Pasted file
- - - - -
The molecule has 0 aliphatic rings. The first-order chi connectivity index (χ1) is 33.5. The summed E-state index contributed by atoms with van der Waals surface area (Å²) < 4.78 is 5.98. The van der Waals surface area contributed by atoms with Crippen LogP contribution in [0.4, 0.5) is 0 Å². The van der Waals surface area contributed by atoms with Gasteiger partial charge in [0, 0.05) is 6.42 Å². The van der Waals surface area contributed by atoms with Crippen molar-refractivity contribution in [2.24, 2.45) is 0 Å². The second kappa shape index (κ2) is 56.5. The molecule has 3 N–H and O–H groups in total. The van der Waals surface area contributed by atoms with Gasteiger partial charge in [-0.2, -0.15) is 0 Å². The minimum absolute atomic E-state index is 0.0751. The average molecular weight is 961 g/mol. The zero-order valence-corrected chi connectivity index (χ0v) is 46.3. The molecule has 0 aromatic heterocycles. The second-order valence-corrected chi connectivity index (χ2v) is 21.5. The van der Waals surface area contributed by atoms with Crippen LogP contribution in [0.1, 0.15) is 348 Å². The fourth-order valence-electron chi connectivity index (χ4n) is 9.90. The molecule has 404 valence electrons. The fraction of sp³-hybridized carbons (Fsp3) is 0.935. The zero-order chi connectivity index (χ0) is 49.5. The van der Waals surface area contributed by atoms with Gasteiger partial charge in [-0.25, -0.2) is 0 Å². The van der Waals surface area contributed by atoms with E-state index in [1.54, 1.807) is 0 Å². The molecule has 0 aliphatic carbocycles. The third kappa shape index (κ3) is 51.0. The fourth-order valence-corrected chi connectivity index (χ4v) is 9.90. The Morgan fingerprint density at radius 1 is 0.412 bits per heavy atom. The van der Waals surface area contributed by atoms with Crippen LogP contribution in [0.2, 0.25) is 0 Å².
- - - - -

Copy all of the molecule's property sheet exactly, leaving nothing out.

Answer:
The molecule has 0 aliphatic rings. The first-order chi connectivity index (χ1) is 33.5. The summed E-state index contributed by atoms with van der Waals surface area (Å²) < 4.78 is 5.98. The van der Waals surface area contributed by atoms with Crippen LogP contribution in [0.4, 0.5) is 0 Å². The van der Waals surface area contributed by atoms with Gasteiger partial charge in [0, 0.05) is 6.42 Å². The van der Waals surface area contributed by atoms with Crippen molar-refractivity contribution in [2.24, 2.45) is 0 Å². The second kappa shape index (κ2) is 56.5. The molecule has 3 N–H and O–H groups in total. The van der Waals surface area contributed by atoms with Gasteiger partial charge in [-0.2, -0.15) is 0 Å². The minimum absolute atomic E-state index is 0.0751. The average molecular weight is 961 g/mol. The zero-order valence-corrected chi connectivity index (χ0v) is 46.3. The molecule has 0 aromatic heterocycles. The second-order valence-corrected chi connectivity index (χ2v) is 21.5. The van der Waals surface area contributed by atoms with Crippen LogP contribution in [0.1, 0.15) is 348 Å². The fourth-order valence-electron chi connectivity index (χ4n) is 9.90. The molecule has 404 valence electrons. The fraction of sp³-hybridized carbons (Fsp3) is 0.935. The zero-order chi connectivity index (χ0) is 49.5. The van der Waals surface area contributed by atoms with Gasteiger partial charge in [-0.25, -0.2) is 0 Å². The van der Waals surface area contributed by atoms with E-state index in [1.54, 1.807) is 0 Å². The molecule has 0 aliphatic carbocycles. The third kappa shape index (κ3) is 51.0. The fourth-order valence-corrected chi connectivity index (χ4v) is 9.90. The Morgan fingerprint density at radius 1 is 0.412 bits per heavy atom. The van der Waals surface area contributed by atoms with Crippen LogP contribution in [0.2, 0.25) is 0 Å².